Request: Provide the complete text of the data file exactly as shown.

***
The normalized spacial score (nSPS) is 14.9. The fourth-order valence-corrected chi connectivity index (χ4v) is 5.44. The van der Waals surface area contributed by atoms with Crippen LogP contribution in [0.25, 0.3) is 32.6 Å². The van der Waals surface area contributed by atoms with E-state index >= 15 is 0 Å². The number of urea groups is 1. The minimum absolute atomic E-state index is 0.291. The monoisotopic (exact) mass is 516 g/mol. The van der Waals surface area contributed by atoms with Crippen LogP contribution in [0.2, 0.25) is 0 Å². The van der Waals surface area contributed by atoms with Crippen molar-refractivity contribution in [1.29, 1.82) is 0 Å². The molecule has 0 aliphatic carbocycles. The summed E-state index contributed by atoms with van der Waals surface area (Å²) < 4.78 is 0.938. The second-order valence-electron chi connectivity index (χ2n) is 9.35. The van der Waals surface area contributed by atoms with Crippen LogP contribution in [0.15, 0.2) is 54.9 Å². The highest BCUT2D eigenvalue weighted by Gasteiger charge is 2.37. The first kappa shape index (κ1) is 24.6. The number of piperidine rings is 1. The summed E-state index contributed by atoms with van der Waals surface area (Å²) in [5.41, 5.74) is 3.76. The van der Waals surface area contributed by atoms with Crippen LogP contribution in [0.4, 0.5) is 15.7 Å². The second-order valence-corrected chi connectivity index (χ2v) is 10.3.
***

The normalized spacial score (nSPS) is 14.9. The fourth-order valence-corrected chi connectivity index (χ4v) is 5.44. The van der Waals surface area contributed by atoms with Crippen LogP contribution in [0.25, 0.3) is 32.6 Å². The van der Waals surface area contributed by atoms with E-state index >= 15 is 0 Å². The number of urea groups is 1. The minimum absolute atomic E-state index is 0.291. The monoisotopic (exact) mass is 516 g/mol. The van der Waals surface area contributed by atoms with Crippen LogP contribution in [0.2, 0.25) is 0 Å². The van der Waals surface area contributed by atoms with Crippen molar-refractivity contribution in [1.29, 1.82) is 0 Å². The molecule has 0 aliphatic carbocycles. The summed E-state index contributed by atoms with van der Waals surface area (Å²) < 4.78 is 0.938. The second-order valence-electron chi connectivity index (χ2n) is 9.35. The van der Waals surface area contributed by atoms with Crippen LogP contribution in [0.15, 0.2) is 54.9 Å². The highest BCUT2D eigenvalue weighted by Gasteiger charge is 2.37. The first kappa shape index (κ1) is 24.6. The number of piperidine rings is 1. The summed E-state index contributed by atoms with van der Waals surface area (Å²) in [5.41, 5.74) is 3.76. The van der Waals surface area contributed by atoms with Crippen LogP contribution in [0.4, 0.5) is 15.7 Å². The second-order valence-corrected chi connectivity index (χ2v) is 10.3.